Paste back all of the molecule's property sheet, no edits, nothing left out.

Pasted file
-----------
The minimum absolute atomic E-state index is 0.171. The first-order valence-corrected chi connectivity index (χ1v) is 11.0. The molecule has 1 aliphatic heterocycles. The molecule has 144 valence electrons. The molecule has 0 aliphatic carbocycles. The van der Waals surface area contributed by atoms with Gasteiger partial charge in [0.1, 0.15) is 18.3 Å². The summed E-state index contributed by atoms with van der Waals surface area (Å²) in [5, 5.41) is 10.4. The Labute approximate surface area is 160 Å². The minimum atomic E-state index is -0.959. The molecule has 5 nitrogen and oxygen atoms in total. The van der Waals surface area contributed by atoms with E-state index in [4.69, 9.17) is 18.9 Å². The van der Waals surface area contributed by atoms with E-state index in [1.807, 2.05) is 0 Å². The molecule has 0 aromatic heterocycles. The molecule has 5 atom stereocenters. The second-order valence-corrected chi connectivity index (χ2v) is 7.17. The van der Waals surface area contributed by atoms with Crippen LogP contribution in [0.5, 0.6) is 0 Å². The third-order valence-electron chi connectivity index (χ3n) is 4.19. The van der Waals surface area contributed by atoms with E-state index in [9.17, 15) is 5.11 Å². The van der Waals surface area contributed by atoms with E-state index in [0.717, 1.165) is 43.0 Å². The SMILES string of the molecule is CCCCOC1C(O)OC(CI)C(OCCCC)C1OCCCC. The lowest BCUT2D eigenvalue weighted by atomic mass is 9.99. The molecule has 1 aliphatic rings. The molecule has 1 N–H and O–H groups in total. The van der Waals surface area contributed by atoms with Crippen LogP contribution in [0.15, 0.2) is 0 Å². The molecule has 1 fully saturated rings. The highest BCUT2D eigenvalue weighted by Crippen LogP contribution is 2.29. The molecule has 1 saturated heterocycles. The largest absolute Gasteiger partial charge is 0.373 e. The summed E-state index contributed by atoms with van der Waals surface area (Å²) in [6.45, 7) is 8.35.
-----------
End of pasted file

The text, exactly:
The minimum absolute atomic E-state index is 0.171. The first-order valence-corrected chi connectivity index (χ1v) is 11.0. The molecule has 1 aliphatic heterocycles. The molecule has 144 valence electrons. The molecule has 0 aliphatic carbocycles. The van der Waals surface area contributed by atoms with Gasteiger partial charge in [0.1, 0.15) is 18.3 Å². The summed E-state index contributed by atoms with van der Waals surface area (Å²) in [5, 5.41) is 10.4. The Labute approximate surface area is 160 Å². The minimum atomic E-state index is -0.959. The molecule has 5 nitrogen and oxygen atoms in total. The van der Waals surface area contributed by atoms with E-state index in [4.69, 9.17) is 18.9 Å². The van der Waals surface area contributed by atoms with E-state index in [1.807, 2.05) is 0 Å². The molecule has 0 aromatic heterocycles. The molecule has 5 atom stereocenters. The second-order valence-corrected chi connectivity index (χ2v) is 7.17. The van der Waals surface area contributed by atoms with Crippen LogP contribution in [0.5, 0.6) is 0 Å². The third-order valence-electron chi connectivity index (χ3n) is 4.19. The van der Waals surface area contributed by atoms with E-state index in [9.17, 15) is 5.11 Å². The van der Waals surface area contributed by atoms with E-state index in [0.717, 1.165) is 43.0 Å². The SMILES string of the molecule is CCCCOC1C(O)OC(CI)C(OCCCC)C1OCCCC. The lowest BCUT2D eigenvalue weighted by atomic mass is 9.99. The molecule has 1 aliphatic rings. The molecule has 1 N–H and O–H groups in total. The van der Waals surface area contributed by atoms with Crippen LogP contribution in [0.15, 0.2) is 0 Å². The molecule has 1 fully saturated rings. The highest BCUT2D eigenvalue weighted by Crippen LogP contribution is 2.29. The molecule has 1 saturated heterocycles. The largest absolute Gasteiger partial charge is 0.373 e. The summed E-state index contributed by atoms with van der Waals surface area (Å²) in [6.45, 7) is 8.35.